"Technology and Social Agency
is the most provocative and significant book on the relationship between the material world and the human condition to appear in anthropology since Leslie A. White's The Evolution of Culture
(1959). Unlike its polemic predecessor, however, Technology and Social Agency
avoids instrumental determinism and establishes the challenging alternative of technology as a total social fact centered around individual human beings in meaningful communities of cultural practice. In reaffirming the human and social dimensions of all technological practice and technique, Marcia-Anne Dobres establishes instead the role of material items in all social discourse and social reproduction. As a poetic manifesto for technology and human action Technology and Social Agency
will be a flash point of intelligent debate of these issues for the next decade, and perhaps beyond." Professor John Edward Clark, Brigham Young University. <!--end-->
"The true value of this book is that it has brought together a wide range of previous work on technolgy. It is a well-referenced discussion of a significant trend in technological studies, an area of study to which Dobres herself has made a major contribution. I hope Dobres will continue to make a significant contribution to these debates." Bill Sillar, University College London, for Antiquity 2003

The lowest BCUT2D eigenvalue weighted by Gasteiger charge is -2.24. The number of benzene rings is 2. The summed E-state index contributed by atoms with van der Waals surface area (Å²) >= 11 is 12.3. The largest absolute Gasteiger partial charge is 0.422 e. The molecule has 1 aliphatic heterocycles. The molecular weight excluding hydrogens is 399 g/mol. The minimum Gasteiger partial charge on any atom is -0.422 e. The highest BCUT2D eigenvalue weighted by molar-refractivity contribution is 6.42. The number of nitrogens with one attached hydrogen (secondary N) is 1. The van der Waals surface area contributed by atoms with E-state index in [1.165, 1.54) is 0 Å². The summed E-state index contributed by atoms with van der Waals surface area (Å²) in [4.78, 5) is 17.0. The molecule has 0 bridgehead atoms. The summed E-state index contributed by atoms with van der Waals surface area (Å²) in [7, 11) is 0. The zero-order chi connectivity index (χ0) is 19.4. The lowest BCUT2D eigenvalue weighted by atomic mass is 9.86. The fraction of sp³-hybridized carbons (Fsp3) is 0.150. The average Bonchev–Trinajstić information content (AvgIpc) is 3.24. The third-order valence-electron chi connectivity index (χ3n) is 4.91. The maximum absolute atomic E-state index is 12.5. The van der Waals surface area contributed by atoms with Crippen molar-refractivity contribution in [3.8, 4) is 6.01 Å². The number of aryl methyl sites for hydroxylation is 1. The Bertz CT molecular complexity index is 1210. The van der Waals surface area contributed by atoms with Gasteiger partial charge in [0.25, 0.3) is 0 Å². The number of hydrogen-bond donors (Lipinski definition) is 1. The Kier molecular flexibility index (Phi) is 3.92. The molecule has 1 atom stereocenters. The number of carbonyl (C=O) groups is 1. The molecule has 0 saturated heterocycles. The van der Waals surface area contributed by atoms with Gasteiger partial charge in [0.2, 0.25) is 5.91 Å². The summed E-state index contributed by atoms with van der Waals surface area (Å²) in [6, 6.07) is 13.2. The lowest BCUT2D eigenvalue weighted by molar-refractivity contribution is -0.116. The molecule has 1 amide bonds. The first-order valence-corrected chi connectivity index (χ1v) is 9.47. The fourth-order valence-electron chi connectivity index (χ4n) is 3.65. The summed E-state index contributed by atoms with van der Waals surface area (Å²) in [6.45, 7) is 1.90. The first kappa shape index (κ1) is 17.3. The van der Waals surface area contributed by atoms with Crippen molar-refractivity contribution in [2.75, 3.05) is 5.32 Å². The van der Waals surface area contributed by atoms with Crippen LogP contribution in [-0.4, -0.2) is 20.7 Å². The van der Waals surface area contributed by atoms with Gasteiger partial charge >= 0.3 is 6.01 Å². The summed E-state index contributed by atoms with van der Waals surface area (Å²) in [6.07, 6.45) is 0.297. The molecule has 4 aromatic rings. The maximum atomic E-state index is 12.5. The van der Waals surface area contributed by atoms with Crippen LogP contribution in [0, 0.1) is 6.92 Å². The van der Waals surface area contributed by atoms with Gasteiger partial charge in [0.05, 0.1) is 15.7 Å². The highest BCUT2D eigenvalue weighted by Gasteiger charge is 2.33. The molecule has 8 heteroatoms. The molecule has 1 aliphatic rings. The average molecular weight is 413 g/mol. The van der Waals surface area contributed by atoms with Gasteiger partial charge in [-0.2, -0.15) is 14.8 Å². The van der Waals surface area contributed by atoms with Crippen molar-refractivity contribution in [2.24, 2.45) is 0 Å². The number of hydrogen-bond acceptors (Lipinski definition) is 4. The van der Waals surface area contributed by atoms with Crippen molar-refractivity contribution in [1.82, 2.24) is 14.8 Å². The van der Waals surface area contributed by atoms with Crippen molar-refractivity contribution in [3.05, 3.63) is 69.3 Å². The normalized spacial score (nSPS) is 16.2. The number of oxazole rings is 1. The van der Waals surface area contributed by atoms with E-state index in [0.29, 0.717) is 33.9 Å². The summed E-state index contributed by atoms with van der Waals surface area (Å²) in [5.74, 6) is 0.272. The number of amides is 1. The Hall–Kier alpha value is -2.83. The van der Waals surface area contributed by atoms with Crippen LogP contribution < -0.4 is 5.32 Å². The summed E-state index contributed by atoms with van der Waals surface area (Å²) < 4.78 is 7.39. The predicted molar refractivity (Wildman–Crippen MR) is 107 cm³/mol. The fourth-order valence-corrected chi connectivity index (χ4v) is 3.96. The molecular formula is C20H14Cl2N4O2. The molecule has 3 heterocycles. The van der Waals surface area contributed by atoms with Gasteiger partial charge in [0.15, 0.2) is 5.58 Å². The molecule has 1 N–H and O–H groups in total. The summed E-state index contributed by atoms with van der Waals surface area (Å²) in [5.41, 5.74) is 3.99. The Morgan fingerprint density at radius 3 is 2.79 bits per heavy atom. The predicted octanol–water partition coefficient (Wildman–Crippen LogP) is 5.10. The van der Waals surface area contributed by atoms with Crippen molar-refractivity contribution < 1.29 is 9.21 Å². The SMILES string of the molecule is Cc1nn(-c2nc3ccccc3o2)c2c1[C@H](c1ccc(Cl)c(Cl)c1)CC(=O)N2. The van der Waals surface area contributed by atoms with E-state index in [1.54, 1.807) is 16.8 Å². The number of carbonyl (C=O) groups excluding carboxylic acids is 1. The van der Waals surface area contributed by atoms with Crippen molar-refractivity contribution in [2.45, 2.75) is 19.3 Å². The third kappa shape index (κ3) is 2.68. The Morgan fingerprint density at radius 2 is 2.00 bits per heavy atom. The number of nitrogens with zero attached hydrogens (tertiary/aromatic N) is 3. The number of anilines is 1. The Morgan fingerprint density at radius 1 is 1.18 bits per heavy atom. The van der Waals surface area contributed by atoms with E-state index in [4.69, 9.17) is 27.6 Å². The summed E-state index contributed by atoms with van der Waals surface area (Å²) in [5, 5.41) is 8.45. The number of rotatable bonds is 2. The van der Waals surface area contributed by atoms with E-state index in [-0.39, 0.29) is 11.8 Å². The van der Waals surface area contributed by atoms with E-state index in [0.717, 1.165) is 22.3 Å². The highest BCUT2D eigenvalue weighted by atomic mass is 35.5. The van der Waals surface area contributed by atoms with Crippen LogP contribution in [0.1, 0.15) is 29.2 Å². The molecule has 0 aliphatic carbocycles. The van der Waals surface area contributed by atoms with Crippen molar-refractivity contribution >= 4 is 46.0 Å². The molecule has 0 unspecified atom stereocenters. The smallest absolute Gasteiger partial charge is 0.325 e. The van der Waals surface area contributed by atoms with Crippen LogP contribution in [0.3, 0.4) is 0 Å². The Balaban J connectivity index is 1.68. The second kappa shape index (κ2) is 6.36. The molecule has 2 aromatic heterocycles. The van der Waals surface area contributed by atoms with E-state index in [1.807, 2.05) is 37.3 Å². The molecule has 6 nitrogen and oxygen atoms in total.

"I found the book a thorougly researched and well-argued example of an inter-disciplinary approach, bringing together ideas from phenomenological philosphy,the sociology of technology and science and from material culture debates within British and American Anthropology ... a well informed work that is both highly innovative and challenging." Cambridge Anthropology
From the Back Cover
The book presents a new conceptual framework and a set of research principles with which to study and interpret technology from a phenomenological perspective. The author is explicitly concerned with studying ancient technological practices but the general concept of technology forms the centrepiece of discussion and is defined as an explicitly social, symbolic, and embodied endeavour that simultaneously brings into being both human agents and their material world.
Dobres argues that, for ancient technologies and products to be fully understood, we need to appreciate the historically constituted ways in which social agency, technical knowledge and the gestural acts of artefact production and use were socially meaningful and, thus, politically charged.